Throwing Away the Past

I was horrified to learn today that a third of state schools in England are not teaching history past age 14. It appears 1,479 secondary schools did not enter any pupils for GCSE history. To clarify this for American readers, this is roughly the same as no history after Middle School. History is not a required subject at GCSE, but to not even offer it as an option is scandalous.

It is not entirely surprising, as there are a similar number of schools not teaching geography after 14 either. Nor is it surprising because the humanities subjects are undervalued by the education system as a whole. Everything is about English, Maths, and Science.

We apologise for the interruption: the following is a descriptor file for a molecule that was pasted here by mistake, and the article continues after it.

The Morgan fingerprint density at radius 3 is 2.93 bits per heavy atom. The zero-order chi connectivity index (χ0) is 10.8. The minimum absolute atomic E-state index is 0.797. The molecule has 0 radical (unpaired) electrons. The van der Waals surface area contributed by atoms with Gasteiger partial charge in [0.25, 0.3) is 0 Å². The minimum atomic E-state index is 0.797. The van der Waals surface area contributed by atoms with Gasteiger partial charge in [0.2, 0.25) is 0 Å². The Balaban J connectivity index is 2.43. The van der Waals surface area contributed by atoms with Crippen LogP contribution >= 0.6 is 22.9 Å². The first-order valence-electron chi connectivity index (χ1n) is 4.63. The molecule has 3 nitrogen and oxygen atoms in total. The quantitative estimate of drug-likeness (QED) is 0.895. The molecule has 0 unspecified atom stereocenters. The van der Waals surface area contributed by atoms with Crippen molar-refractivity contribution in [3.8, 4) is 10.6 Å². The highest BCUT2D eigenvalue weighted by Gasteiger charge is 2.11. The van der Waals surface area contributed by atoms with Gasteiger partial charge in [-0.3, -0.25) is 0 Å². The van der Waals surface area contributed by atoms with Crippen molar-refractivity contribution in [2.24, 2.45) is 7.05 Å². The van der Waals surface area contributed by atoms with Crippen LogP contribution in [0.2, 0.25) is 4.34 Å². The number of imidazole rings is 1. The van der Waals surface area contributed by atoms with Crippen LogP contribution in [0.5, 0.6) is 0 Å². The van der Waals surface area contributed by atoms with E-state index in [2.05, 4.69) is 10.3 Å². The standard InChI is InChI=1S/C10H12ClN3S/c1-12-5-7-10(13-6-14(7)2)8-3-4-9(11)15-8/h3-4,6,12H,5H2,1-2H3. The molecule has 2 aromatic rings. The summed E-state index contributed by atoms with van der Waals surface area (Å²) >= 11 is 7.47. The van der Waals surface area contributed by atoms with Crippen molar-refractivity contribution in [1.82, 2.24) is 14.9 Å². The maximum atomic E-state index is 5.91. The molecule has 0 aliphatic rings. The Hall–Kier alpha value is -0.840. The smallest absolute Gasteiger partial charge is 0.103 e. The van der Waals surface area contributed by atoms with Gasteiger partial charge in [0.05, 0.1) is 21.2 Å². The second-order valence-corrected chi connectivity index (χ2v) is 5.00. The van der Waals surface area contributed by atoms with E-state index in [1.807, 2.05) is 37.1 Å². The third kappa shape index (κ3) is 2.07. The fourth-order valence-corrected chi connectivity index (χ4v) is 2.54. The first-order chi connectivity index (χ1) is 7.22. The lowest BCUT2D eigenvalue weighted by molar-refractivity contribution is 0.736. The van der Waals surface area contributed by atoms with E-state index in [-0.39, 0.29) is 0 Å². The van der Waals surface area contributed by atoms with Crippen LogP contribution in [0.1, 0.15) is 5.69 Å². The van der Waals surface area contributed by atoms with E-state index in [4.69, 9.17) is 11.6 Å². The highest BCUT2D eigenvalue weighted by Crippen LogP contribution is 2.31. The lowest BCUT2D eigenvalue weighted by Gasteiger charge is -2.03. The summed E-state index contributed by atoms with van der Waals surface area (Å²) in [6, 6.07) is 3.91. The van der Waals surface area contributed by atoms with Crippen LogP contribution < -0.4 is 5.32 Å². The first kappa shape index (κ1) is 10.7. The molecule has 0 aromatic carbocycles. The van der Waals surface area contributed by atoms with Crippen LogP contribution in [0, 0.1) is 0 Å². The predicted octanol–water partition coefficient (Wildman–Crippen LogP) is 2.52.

I’m not saying this because I teach a humanities subject. That Religious Education is on the fringe of the curriculum is no surprise. In most schools it is only there because the law requires it. Why this Government hasn’t abolished the requirement that RE be taught from Reception to Year 11, I don’t know. I’m not saying it should – I need to pay my mortgage. I just don’t understand why it hasn’t been targeted by the secularist apparatchiks at DfES. But I digress. . .

Even a secularist society should be able to see the need for history and geography. How else will they understand the world as it was and as it is? And particularly if students are going to ignore RE (the closest thing to philosophy, if it is taught well), history is the only other subject that provides them the opportunity to think. In other words, what does it matter if they learn English if they have nothing worthwhile in their brains to communicate?


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